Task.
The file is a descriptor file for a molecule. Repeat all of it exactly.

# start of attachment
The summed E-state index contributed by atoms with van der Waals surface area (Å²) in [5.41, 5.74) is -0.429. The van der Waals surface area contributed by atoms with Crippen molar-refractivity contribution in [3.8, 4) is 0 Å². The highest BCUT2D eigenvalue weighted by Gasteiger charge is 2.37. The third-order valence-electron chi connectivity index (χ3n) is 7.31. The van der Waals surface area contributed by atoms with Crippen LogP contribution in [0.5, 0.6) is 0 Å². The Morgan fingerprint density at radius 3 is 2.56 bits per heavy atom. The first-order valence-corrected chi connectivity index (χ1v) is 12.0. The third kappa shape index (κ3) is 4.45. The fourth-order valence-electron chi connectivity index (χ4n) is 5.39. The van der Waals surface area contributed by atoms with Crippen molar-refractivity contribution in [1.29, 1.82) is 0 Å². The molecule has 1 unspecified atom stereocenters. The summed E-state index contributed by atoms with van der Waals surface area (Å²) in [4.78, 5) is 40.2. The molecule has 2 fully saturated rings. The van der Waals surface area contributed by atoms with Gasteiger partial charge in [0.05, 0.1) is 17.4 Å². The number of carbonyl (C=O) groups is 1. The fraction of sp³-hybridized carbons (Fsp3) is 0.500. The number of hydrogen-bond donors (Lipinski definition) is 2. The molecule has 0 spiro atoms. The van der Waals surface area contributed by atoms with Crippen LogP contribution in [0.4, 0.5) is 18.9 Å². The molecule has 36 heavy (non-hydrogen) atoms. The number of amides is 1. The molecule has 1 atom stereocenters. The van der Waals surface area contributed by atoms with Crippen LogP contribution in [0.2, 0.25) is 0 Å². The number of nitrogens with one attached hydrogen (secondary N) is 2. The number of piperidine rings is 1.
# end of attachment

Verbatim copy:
The summed E-state index contributed by atoms with van der Waals surface area (Å²) in [5.41, 5.74) is -0.429. The van der Waals surface area contributed by atoms with Crippen molar-refractivity contribution in [3.8, 4) is 0 Å². The highest BCUT2D eigenvalue weighted by Gasteiger charge is 2.37. The third-order valence-electron chi connectivity index (χ3n) is 7.31. The van der Waals surface area contributed by atoms with Crippen LogP contribution in [0.5, 0.6) is 0 Å². The Morgan fingerprint density at radius 3 is 2.56 bits per heavy atom. The first-order valence-corrected chi connectivity index (χ1v) is 12.0. The third kappa shape index (κ3) is 4.45. The fourth-order valence-electron chi connectivity index (χ4n) is 5.39. The van der Waals surface area contributed by atoms with Crippen molar-refractivity contribution in [1.29, 1.82) is 0 Å². The molecule has 1 unspecified atom stereocenters. The summed E-state index contributed by atoms with van der Waals surface area (Å²) in [4.78, 5) is 40.2. The molecule has 2 fully saturated rings. The van der Waals surface area contributed by atoms with Gasteiger partial charge in [0.05, 0.1) is 17.4 Å². The number of carbonyl (C=O) groups is 1. The fraction of sp³-hybridized carbons (Fsp3) is 0.500. The number of hydrogen-bond donors (Lipinski definition) is 2. The molecule has 0 spiro atoms. The van der Waals surface area contributed by atoms with Crippen LogP contribution in [0.4, 0.5) is 18.9 Å². The molecule has 36 heavy (non-hydrogen) atoms. The number of amides is 1. The molecule has 1 atom stereocenters. The van der Waals surface area contributed by atoms with Crippen LogP contribution in [0.2, 0.25) is 0 Å². The number of nitrogens with one attached hydrogen (secondary N) is 2. The number of piperidine rings is 1.